I got my first dog—my first dog as an all-by-myself-grown-up-adult, that is—when I was in my second year of veterinary school at Virginia Tech. “Kaya” was an incredible dog and she came into my life as an 8-month-old rescue from the Roanoke SPCA.
As challenging as the veterinary school curriculum is, you are still a professional student, and thus your life is filled with plenty of flexible time to go walking and hiking with your dog. In fact, many of my memories of vet school involve the large amounts of time that many of my classmates and I would all take our dogs to a local corn field/cross country area behind the veterinary school and have huge dog play dates. We were probably an obnoxious crew to encounter—5 to 10 students with at least that many dogs all running off-leash and having a blast.
And so it was that Kaya, at least in her younger years with me, was very well-socialized with other dogs.
When Kaya was about a year-and-a-half old however, I noticed that the dog walks started to get a bit testy at times. Some walks were the usual great time, but some would end with a minor dog squabble or two, mostly involving my sweet Kaya girl. “That dog was such a jerk!” I would think after the first handful of altercations. “Their dog must have some mental problems or just not be very well socialized!” Soon I learned that I had to be a bit more on guard because it seemed like Kaya was getting into a fair amount of minor dog fights compared to the first few months that I had her.
Then I remember the day that I was walking through the corn fields with Kaya off-leash and we saw one of my friends and his dog. “Oh good,” I thought, “not too many dogs to deal with.” As we approached, Kaya ran forward and briskly greeted his dog and then promptly, without any provocation, proceeded to attack my friend’s poor dog until I ran over to break it up.
His dog was fine, but I was horrified. “How could my dog do this? She’s been so well socialized! And my friend’s dog was nice! Oh no…my dog is a jerk!”
Fast forward several years, and I had a full-fledged my-dog-isn’t-friendly-with-other-dogs dog. By the time she was two years old, I found that I could never take her to dog parks or let her off-leash with other dogs because she would always seem to get upset and start a fight with another dog. Even on-leash, if we passed another dog, she would turn vicious and growl and lunge at the other dog and its unsuspecting owner. Once, she even bolted out our front door and bit one of our friend’s dogs as they were walking by on the sidewalk. She opened up the poor dog’s shoulder and I had to stitch her back up! How embarrassing!
Despite the fact that Kaya was the sweetest and most trustworthy dog with people and children, she was simply terrible with other dogs.
I openly tell this story because this is a very common story out there for many dog owners as their dog matures. All puppies get along. Puppies are generally carefree and are usually more interested in playing than posturing for any dominance. However, as dogs reach 1 to 2 years of age, they start to develop more of a sense of identity of where they will fall as an adult dog in the social hierarchy spectrum.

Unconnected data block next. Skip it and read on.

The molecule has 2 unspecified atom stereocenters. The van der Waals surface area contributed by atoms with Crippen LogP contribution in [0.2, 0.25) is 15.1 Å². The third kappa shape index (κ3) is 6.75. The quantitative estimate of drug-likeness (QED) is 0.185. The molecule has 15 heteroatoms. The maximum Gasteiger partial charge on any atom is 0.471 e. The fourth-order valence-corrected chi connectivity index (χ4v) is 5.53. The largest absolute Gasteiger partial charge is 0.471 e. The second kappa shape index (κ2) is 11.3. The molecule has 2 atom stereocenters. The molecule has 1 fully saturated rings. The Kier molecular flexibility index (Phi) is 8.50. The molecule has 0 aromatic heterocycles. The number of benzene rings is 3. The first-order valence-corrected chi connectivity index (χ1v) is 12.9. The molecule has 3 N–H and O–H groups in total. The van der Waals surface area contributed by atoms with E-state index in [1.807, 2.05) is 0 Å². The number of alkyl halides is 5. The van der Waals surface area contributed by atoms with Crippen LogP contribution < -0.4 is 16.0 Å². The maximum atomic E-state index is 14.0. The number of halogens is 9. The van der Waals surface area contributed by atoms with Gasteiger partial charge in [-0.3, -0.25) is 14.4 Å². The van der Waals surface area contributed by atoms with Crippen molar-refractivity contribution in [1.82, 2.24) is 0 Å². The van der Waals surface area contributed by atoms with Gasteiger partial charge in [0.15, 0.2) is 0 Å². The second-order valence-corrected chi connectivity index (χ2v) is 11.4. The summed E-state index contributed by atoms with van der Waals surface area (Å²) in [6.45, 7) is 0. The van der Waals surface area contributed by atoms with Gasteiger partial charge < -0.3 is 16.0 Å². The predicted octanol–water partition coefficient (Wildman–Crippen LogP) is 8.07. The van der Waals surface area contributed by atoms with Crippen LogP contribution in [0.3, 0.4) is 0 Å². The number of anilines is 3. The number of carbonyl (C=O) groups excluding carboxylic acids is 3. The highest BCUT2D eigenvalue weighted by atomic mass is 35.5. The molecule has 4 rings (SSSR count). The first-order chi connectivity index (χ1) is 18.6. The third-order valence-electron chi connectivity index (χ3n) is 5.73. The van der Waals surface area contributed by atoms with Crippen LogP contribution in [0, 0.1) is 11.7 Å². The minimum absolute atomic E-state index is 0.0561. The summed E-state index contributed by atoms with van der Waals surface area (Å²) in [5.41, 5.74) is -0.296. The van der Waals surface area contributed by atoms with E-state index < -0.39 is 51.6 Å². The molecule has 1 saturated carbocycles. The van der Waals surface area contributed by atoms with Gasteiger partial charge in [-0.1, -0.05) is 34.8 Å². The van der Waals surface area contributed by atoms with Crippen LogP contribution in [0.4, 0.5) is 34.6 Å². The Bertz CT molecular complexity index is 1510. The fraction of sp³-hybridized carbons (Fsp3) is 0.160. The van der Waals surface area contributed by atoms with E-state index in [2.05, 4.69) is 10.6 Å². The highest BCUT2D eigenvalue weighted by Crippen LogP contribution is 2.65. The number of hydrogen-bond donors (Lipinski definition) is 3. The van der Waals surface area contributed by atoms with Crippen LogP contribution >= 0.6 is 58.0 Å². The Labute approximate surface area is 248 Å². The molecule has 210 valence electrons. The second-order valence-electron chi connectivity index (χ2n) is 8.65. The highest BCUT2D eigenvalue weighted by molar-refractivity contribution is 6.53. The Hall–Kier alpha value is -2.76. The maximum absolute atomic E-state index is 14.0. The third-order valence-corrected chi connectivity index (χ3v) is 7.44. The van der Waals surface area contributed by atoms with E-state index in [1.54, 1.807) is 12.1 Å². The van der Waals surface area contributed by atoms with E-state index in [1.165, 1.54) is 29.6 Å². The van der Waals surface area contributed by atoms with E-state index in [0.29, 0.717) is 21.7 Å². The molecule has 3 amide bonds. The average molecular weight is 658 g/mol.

Some dogs stay eternally submissive. They quickly defer to other dogs and often will lie on their backs and expose their belly if another dog comes over to greet. These dogs are usually also eternally playful and are rarely “jerks” with other dogs.
Some dogs however, are the dominant ones. These are the dogs, if we go back to their wolf ancestry, that would be the alpha male and female in a pack. They are more aggressive and assertive with other dogs and they do not waste time letting other dogs know where they stand. They are also not afraid to use their teeth to reinforce their claim as the top dog on the streets.
These traits, dominance or submissiveness, are inherent in any dog as soon as they are born. Sure, some of their upbringing can influence their behavior, but generally they are born with a certain personality type and by default will be that way as adults.
I have many owners who come to me quite distressed as their 2-year-old dog is simply not getting along well with other dogs. They share stories of horror as they can no longer bring their dog to the dog park or of how their dog attacked their brother’s dog at their house. “What did we do wrong?”
My honest answer to these people is, “Nothing. Your dog is just a jerk!” Or maybe I put it a bit more diplomatically by telling them that their dog is simply an Alpha and that he/she came out of the box this way. It may not sound like a very helpful first response, but I do believe that its crucial for these owners to start by realizing that this dominant, aggressive behavior is simply your dog’s natural tendency towards other dogs. Once we can accept that, then we can move on with how to manage the behavior and hopefully improve it.
Many owners assume that all dogs should be able to play wild at a dog park and get along with all dogs so long as it has been socialized and “raised right,” but in my opinion, this is far from the truth. Dogs will be dogs and even under loving, spoiling conditions, you may find that your once perfect puppy has now become the neighborhood bully.
There are a lot of tips and tricks on working with these behaviors that can be shared by your veterinarian, a behaviorist, or an experienced friend. Kaya spent the remainder of her days as a dog who lived a spoiled life and got tons of exercise, but just could never be let off leash or taken to a dog park. Her life went on, as did her deep hatred for other dogs. She was the sweetest dog to our son when he was born and in his toddler years, and ultimately she got along just fine when we brought home another puppy.
In the end, dogs are like spouses—you can’t change their personality, as much as you may want to. And once you accept them for who they are, you can learn to live happily together without anyone getting bit.